The Uncertain Future and the American Election

I want to say something simple about Clinton and Trump as President, and about the future this election cycle presages.

With Clinton you know pretty much what you’re going to get. She has a track record: she’s a neo-liberal, neo-conservative. She’ll throw the left some bones, especially on identity politics issues, but basically she’s the status quo candidate. Slightly to the left of Obama on domestic issues but well within the neoliberal consensus, significantly to his right on foreign policy issues.

Trump has issues he keeps hitting again and again. Trade and immigration are the big ones. Generally Trump looks at most issues as profit-loss statements. “Is America winning from this trade deal? Is America spending more on NATO than it is worth”. But Trump’s said a lot of things, and his track record from private business says less about how he’ll run things than one might like, especially as his long term strategy is to “hire the best people”, and who knows who those will be?


Obsessing About The “Thin Blue Lines” While Elite White-Collar Crime Runs Rampant

The New York Times published a book review entitled “Thin Blue Lines.” The two books reviewed were about street crimes. Based solely on reading the NYT book review, and wearing my criminology hat, neither book adds materially to the useful literature. The two books, and the book review, however, share a common characteristic that is worth analysis. All three conflate “street crime” with “crime” and “police” with “law enforcement.” The “blue lines,” of course, refer to police, rather than the FBI white-collar crime section that is supposed to investigate elite white-collar crime. If the American police represent “thin blue lines,” then in comparison the pittance of law enforcement personnel charged with investigating elite white-collar crime represent the sheerest tissue paper – so insubstantial that they must be described as diaphanous or gossamer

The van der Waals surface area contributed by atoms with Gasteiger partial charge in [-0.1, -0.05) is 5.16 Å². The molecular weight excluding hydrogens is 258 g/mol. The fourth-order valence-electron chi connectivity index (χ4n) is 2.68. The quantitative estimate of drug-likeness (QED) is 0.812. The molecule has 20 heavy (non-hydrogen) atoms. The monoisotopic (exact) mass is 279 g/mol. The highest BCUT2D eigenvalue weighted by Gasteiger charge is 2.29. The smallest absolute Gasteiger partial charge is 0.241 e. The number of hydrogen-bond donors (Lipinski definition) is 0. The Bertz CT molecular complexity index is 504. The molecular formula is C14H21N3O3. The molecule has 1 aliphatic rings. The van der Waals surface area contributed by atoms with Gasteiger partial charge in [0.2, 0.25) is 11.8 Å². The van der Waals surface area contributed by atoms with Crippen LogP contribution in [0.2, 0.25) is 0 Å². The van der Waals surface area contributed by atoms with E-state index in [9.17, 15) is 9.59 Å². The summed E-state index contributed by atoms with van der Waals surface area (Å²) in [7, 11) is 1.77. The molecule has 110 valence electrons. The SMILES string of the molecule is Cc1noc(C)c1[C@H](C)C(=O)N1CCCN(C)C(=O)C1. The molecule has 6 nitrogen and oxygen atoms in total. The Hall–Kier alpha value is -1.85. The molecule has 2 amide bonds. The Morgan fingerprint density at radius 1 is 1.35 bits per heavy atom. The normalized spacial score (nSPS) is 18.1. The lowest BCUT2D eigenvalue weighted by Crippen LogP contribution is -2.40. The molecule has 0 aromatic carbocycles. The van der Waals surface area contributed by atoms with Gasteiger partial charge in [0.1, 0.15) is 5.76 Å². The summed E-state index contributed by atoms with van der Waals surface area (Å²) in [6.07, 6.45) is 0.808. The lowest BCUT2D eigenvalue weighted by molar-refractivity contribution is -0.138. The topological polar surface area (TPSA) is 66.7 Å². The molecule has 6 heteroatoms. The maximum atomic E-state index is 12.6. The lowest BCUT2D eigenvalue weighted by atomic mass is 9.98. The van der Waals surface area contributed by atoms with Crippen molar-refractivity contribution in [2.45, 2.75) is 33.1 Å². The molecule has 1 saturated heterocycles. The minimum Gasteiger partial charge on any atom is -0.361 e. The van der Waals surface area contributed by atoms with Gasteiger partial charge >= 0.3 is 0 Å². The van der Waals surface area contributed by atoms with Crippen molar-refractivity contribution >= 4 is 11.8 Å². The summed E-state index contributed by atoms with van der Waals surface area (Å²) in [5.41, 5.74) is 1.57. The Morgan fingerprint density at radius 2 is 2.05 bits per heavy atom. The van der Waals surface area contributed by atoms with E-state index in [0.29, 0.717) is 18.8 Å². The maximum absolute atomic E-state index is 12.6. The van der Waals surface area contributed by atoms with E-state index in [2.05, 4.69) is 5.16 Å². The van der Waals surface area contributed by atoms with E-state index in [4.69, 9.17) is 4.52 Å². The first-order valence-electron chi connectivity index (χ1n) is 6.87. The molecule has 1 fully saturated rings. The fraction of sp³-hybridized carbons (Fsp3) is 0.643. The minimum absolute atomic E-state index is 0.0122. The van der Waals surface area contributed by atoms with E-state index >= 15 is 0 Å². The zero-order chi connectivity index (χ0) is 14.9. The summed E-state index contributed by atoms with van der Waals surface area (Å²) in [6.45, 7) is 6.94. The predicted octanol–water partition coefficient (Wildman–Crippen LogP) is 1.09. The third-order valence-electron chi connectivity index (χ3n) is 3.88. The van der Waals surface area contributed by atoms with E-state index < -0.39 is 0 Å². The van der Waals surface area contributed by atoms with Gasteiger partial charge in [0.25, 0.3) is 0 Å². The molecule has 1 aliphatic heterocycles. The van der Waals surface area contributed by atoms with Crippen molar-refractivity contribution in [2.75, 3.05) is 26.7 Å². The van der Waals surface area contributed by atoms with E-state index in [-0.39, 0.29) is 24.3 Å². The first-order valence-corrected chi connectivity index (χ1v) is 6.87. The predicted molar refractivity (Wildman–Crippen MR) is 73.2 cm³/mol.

Economists Only Care About Efficiency When the Policy Redistributes Income Upward

Neil Irwin raises the question of whether economists have been too single-minded in pushing efficiency, while ignoring issues of distribution. This is way, way, too generous to economists. In fact, economists have been totally happy to ignore efficiency considerations when the inefficiencies redistribute income upward. This situation pops up all the time.

As I (Dean Baker) frequently point out in comments here and elsewhere, we protect doctors, dentists and other highly paid professionals from competition with their lower paid counterparts in the developing world or even other wealthy countries. We have maintained these protections even while our trade negotiators did everything they could to make steel workers and textile workers compete against their low-paid counterparts in Mexico, China, and other developing countries.


How Bernie Gives Hope For the Future

A self-identified socialist won 22 states.

He did FAR FAR better than any left-wing candidate has in years. Yes, he lost, but he showed very clearly that the country IS changing.

He won super-majorities of young people.

The model I have been operating under for some time, following Stirling Newberry, is that the US doesn’t have a real chance at change until 20-24, because older cohorts need to die and younger cohorts need to replace them.